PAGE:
Sam Stryker | Sunday, September 25, 2011
Italy may be home to the Vatican, the center of the Catholic Church, but the Italians’ true religion is soccer, or “il calcio.” The nation has captured four World Cup titles, including its most recent in 2006. This ranks them second only to Brazil in winning the most world championships. Teams in Italy’s club league, Serie A, have claimed 27 major European championships, making the nation the most successful on the continent in terms of the professional sport.
Thursday night, I, along with several other Notre Dame students, made the trek to Stadio Olimpico. The athletic monument is home to A.S. Roma, one of Rome’s two club teams. The stadium, which seats over 72,000 spectators, played host to a match between “i Lupi” (the wolves, A. S. Roma’s nickname) and Siena.
Though we were able to identify with several aspects of the stadium experience, the soccer match was unlike anything we’ve seen at a Fighting Irish football game. We especially enjoyed the thundering rendition of “Roma, Roma, Roma,” that fans chanted before the match, similar to the alma mater Notre Dame students sing after football games.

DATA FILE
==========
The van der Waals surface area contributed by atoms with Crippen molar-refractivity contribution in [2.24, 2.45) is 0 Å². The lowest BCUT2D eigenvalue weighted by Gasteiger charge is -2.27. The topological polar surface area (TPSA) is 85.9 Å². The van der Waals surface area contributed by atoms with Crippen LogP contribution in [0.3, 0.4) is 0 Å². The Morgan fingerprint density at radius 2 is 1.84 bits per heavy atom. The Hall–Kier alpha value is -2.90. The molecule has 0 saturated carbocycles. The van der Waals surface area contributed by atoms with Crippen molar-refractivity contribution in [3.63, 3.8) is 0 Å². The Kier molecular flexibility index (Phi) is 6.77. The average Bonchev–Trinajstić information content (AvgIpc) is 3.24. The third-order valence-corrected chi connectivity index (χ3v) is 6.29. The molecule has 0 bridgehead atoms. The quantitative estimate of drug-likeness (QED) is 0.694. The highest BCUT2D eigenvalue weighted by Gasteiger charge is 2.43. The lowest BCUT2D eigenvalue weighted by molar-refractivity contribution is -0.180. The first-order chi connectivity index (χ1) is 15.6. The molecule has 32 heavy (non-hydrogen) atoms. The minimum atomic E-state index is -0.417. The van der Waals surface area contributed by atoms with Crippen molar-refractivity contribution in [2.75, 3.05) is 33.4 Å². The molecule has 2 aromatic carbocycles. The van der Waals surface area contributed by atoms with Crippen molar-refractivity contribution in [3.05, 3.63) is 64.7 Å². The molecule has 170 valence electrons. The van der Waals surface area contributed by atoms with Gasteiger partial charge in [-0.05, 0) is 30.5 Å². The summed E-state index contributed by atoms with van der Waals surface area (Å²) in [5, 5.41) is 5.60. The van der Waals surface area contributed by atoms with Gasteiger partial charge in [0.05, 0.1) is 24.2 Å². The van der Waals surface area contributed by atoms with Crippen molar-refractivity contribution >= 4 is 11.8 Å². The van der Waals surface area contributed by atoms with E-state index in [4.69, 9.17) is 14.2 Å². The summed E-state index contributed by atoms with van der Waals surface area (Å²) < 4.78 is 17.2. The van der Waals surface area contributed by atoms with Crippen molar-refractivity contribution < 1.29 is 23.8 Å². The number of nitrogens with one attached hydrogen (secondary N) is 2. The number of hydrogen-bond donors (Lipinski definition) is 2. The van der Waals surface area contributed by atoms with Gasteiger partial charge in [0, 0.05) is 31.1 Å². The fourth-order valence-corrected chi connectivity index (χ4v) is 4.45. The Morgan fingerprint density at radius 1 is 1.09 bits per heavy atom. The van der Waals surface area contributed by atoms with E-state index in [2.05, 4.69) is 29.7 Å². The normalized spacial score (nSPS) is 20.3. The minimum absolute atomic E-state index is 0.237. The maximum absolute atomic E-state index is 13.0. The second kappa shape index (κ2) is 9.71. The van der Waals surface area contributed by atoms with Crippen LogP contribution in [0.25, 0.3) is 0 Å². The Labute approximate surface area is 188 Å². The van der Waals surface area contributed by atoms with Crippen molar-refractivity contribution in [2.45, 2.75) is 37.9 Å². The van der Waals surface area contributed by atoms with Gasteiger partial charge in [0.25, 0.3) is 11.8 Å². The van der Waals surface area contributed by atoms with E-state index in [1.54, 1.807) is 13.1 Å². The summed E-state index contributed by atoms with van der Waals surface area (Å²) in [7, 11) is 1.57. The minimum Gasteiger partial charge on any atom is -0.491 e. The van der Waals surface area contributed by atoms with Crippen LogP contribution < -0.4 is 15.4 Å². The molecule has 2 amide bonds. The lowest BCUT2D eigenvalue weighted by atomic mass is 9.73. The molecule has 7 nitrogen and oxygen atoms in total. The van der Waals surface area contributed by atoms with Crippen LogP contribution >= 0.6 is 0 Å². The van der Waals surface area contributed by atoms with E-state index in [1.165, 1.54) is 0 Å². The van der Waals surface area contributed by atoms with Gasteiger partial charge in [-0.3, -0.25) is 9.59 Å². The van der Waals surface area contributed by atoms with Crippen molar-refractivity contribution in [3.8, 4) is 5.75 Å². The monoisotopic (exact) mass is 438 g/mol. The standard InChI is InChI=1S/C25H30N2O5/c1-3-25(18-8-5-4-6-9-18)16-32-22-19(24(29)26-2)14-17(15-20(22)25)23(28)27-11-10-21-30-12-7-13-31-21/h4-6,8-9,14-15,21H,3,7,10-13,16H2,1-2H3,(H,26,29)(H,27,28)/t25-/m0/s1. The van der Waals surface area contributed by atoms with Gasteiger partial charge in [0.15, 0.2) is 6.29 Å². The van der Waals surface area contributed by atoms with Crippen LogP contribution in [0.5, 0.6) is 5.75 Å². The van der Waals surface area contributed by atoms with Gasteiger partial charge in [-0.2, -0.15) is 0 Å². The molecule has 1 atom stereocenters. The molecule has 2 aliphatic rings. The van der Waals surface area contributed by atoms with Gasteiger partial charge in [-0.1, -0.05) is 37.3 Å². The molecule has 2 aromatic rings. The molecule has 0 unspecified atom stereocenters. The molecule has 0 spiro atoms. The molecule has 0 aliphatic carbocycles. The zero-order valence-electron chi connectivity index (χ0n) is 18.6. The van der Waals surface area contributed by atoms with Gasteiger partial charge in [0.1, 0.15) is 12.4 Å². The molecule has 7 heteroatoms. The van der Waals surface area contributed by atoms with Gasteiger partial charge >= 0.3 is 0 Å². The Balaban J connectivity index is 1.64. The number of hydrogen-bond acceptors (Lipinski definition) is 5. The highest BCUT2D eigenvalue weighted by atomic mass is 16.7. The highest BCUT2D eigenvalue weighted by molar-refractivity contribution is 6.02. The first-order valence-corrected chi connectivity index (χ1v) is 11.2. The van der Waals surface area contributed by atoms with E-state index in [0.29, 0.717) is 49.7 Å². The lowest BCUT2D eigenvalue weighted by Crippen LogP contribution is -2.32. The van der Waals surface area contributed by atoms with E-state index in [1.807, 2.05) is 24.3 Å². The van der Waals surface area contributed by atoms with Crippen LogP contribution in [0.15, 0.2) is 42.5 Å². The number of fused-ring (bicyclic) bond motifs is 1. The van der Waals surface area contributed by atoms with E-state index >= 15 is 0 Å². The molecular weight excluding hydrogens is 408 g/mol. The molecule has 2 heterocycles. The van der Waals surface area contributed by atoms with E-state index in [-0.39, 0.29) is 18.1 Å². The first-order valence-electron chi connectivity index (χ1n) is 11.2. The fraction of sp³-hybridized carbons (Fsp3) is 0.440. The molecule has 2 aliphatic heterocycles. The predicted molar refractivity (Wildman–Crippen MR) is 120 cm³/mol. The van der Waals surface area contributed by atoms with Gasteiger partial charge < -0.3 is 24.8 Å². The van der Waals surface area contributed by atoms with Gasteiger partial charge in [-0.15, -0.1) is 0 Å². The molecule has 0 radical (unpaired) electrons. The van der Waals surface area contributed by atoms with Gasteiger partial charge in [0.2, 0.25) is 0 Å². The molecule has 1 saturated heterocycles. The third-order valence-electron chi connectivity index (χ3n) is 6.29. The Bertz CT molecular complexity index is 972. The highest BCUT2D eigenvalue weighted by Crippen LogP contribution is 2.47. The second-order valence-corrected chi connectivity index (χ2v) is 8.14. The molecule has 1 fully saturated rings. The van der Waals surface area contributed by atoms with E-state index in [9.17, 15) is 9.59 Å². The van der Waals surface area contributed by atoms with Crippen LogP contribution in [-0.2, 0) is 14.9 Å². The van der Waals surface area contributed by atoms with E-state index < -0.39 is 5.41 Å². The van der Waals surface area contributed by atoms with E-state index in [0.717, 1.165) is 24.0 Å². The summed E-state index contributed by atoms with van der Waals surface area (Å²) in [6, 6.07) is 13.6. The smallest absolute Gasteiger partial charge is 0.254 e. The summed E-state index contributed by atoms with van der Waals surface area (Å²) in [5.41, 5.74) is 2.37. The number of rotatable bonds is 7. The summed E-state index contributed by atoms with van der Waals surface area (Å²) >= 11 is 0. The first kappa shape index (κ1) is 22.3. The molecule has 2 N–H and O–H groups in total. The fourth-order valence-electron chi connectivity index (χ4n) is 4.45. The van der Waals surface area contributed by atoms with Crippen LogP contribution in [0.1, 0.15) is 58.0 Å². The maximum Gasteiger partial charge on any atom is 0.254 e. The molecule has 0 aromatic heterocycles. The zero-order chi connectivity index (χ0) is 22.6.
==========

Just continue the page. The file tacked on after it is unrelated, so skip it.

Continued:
Some aspects of experience were a little more foreign to us. Despite an overwhelming police presence, fans participated in some behavior that would never be tolerated at Notre Dame Stadium — flares were lit, smoke pellets went off and huge flags and banners were flown in certain sections the whole game.
Overall, we had an amazing experience cheering on “i Lupi,” even though the game ended in a 1-1 tie, and came away with a new appreciation for the security at Notre Dame Stadium!